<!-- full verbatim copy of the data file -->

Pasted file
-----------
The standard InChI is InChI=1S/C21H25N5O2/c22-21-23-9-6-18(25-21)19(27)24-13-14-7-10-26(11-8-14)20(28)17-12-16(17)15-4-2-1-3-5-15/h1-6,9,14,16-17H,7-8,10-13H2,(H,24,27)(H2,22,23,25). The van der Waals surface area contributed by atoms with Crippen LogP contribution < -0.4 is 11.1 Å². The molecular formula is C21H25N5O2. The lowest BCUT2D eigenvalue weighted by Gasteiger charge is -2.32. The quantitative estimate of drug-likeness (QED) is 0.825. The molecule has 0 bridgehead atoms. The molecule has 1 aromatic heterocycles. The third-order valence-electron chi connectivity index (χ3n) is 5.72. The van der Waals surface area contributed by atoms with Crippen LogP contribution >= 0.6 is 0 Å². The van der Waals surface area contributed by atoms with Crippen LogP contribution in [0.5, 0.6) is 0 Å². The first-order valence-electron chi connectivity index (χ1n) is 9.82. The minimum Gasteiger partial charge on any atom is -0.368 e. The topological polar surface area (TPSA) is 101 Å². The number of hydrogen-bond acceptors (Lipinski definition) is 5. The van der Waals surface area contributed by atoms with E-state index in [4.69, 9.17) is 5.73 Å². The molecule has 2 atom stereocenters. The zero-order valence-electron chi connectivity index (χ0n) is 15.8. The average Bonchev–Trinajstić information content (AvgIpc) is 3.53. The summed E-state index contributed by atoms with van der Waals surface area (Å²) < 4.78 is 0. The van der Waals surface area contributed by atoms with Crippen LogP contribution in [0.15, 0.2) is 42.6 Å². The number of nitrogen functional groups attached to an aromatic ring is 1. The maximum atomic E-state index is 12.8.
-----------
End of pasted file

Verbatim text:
The standard InChI is InChI=1S/C21H25N5O2/c22-21-23-9-6-18(25-21)19(27)24-13-14-7-10-26(11-8-14)20(28)17-12-16(17)15-4-2-1-3-5-15/h1-6,9,14,16-17H,7-8,10-13H2,(H,24,27)(H2,22,23,25). The van der Waals surface area contributed by atoms with Crippen LogP contribution < -0.4 is 11.1 Å². The molecular formula is C21H25N5O2. The lowest BCUT2D eigenvalue weighted by Gasteiger charge is -2.32. The quantitative estimate of drug-likeness (QED) is 0.825. The molecule has 0 bridgehead atoms. The molecule has 1 aromatic heterocycles. The third-order valence-electron chi connectivity index (χ3n) is 5.72. The van der Waals surface area contributed by atoms with Crippen LogP contribution >= 0.6 is 0 Å². The van der Waals surface area contributed by atoms with Crippen LogP contribution in [0.5, 0.6) is 0 Å². The first-order valence-electron chi connectivity index (χ1n) is 9.82. The minimum Gasteiger partial charge on any atom is -0.368 e. The topological polar surface area (TPSA) is 101 Å². The number of hydrogen-bond acceptors (Lipinski definition) is 5. The van der Waals surface area contributed by atoms with E-state index in [4.69, 9.17) is 5.73 Å². The molecule has 2 atom stereocenters. The zero-order valence-electron chi connectivity index (χ0n) is 15.8. The average Bonchev–Trinajstić information content (AvgIpc) is 3.53. The summed E-state index contributed by atoms with van der Waals surface area (Å²) < 4.78 is 0. The van der Waals surface area contributed by atoms with Crippen LogP contribution in [0.15, 0.2) is 42.6 Å². The number of nitrogen functional groups attached to an aromatic ring is 1. The maximum atomic E-state index is 12.8.